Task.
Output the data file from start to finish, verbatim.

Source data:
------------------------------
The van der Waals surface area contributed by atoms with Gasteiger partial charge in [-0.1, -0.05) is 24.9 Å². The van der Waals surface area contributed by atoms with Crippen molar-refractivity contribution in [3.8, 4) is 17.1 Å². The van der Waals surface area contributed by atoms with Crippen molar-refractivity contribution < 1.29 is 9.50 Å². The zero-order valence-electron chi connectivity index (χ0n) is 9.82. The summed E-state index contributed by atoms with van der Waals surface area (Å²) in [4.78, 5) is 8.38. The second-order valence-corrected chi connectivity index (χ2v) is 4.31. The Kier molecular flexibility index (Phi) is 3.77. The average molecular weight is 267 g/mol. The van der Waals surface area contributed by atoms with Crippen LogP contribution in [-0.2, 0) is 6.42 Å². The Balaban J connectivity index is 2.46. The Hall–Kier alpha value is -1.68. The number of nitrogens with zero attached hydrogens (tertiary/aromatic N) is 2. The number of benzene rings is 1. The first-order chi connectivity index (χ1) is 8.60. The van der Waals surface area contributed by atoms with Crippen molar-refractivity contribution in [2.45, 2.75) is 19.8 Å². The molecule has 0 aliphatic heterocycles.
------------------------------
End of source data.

The van der Waals surface area contributed by atoms with Gasteiger partial charge in [-0.1, -0.05) is 24.9 Å². The van der Waals surface area contributed by atoms with Crippen molar-refractivity contribution in [3.8, 4) is 17.1 Å². The van der Waals surface area contributed by atoms with Crippen molar-refractivity contribution < 1.29 is 9.50 Å². The zero-order valence-electron chi connectivity index (χ0n) is 9.82. The summed E-state index contributed by atoms with van der Waals surface area (Å²) in [4.78, 5) is 8.38. The second-order valence-corrected chi connectivity index (χ2v) is 4.31. The Kier molecular flexibility index (Phi) is 3.77. The average molecular weight is 267 g/mol. The van der Waals surface area contributed by atoms with Crippen LogP contribution in [-0.2, 0) is 6.42 Å². The Balaban J connectivity index is 2.46. The Hall–Kier alpha value is -1.68. The number of nitrogens with zero attached hydrogens (tertiary/aromatic N) is 2. The number of benzene rings is 1. The first-order chi connectivity index (χ1) is 8.60. The van der Waals surface area contributed by atoms with Crippen molar-refractivity contribution in [2.45, 2.75) is 19.8 Å². The molecule has 0 aliphatic heterocycles.